His compatriot Jérome Neuville has a title to defend in the men's scratch race. Angel Colla (Argentina) and Ioannis Tamouridis (Greece) want to equal or better their silver and bronze medals from last time round. T-Mobile sprinter Greg Henderson has been released by his team for the championships and will be keen to come out on top, thus repeating his 2004 win.
Bos and the other fastmen will be back in action again on Saturday when they ride the qualifying rounds of the men's sprint. Craig Maclean (Great Britain) and Stefan Nimke (Germany) were on the podium last time round and are back for more. Tournant bettered Chris Hoy (Great Britain) in Manchester and both he, Hoy and the bronze medallist from the World Cup, Mickaël Bourgain of France, will also be in the mix.
The female sprinters will similarly be in action, completing the programme started one day earlier when they ride the semi-finals and final. The women's 5km scratch race qualifier and 10km final then follow; Maria Luisia Calle Williams, Gina Grain (Canada) and Olga Slyusareva (Russia) are back and aiming to once again take the medals.
The last two events on what is a very busy day's programme are the women's 500m TT qualifying and final, plus the men's points race 15km qualifying and 40km final. Multiple champion Natallia Tsylinskaya (Belarus) will be aiming to add to her glittering collection in the former, while 2004 champ Anna Meares (Australia) will want to bounce turn the tables after taking silver the past two years. 2006 bronze medallist Lisandra Guerra Rodriguez (Cuba) also has an eye on the top spot of the podium.
Home hero Joan Llaneras considered retirement after the death of his Madison partner - and fellow world champion - Isaac Galvez during the Gent six day last Autumn, but the Mallorcan had a change of mind and is certain to be cheered on strongly by the crowd in the points race. Hayden Roulston is a likely starter for the New Zealand team and will also earn a lot of attention, given that he was diagnosed with a serious heart condition last autumn but has now returned to racing, apparently cured. Former world champion Chris Newton (Great Britain) is motivated, and so too last year's medallists Peter Schep (Netherlands), Rafal Ratajczyk (Poland) and Vasili Kiryienka (Belarus).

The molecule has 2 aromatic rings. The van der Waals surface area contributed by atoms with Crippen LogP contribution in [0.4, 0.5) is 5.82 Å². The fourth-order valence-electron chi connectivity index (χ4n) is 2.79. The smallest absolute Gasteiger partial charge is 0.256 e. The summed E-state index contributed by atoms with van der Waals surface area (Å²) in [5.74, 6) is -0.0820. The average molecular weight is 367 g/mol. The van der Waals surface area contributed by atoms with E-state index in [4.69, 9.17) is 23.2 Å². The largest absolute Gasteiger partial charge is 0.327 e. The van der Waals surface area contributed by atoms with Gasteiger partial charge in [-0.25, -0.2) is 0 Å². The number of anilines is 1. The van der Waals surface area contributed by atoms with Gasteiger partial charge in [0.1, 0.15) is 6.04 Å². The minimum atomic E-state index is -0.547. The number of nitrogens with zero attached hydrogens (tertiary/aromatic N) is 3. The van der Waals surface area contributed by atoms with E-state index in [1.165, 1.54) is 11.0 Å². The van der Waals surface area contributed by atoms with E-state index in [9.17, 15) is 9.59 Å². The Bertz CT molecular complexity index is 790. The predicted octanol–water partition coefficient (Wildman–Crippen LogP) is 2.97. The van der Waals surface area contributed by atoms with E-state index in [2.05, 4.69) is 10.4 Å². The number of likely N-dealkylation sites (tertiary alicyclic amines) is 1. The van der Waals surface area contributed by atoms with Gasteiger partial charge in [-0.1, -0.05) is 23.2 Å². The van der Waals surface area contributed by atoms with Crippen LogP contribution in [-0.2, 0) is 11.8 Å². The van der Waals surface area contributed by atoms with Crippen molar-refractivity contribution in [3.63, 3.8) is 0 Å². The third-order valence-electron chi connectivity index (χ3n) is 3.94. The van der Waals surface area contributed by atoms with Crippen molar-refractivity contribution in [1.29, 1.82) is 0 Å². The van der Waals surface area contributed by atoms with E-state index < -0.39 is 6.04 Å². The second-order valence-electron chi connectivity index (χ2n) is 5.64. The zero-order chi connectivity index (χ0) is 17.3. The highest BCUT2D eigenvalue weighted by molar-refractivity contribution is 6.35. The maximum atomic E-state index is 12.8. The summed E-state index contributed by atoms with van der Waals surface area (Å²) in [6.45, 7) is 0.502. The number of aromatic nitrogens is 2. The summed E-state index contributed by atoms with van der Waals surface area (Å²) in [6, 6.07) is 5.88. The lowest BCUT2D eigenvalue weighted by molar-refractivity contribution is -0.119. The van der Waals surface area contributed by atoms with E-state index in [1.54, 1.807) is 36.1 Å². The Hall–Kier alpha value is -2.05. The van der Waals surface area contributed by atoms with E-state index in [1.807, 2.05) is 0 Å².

Russian powerhouse Mikhail Ignatiev is taking time out from a busy European road schedule with Tinkoff Credit Systems to represent his country in Majorca. Widely regarded as one of the most outstanding up-and-coming endurance riders in the world, Ignatiev could be a formidable force in either the points or scratch races, and may also partner his Tinkoff teammate Nikolai Trussov in the Madison.
The final day of racing from this year's track worlds will take place on April 1st but there will be little room for joking around, given the medals and world titles at stake. The top men's sprinters will finish out their duels with the running of the semi-finals and final for the sprint, and the women will also be hitting top speed as they go through the various rounds of the keirin. Christian Muche (Germany), Clara Sanchez (France) and Shuang Guo (China) were best twelve months ago and all are back once more.
The 10 kilometre qualifying round and the 25 kilometre final of the women's points race will follow, with Vera Carrara (Italy) looking for her third title in succession while another multiple champ, Olga Slusareva (Russia), will be out to deny her and get back to the top of the podium after two years of silver medals.
That leaves just two races before the end of the 2007 World Track Championships; the 1 kilometre time trial and the 50 kilometre Madison final. Chris Hoy (Great Britain), Theo Bos (Netherlands) and Stefan Nimke (Germany) have all previously topped the podium in the first event and must be watched if they take part, while Joan Llaneras will hope to honour his fallen partner Isaac Galvez by winning the Madison for a second year in a row.
This time round, he will be riding the race with Carlos Torrent. Henderson and Roulston will give New Zealand a strong chance of success, while Lyubomyr Polatayko and Volodymyry Rybin (Ukraine) plus the Argentinean duo of Juan Esteban Curuchet and Walter Fernando Perez medalled last year and are back for more. 2005 champion Rob Hayles (Great Britain) is thought likely to pair up with Geraint Thomas for their crack at gold.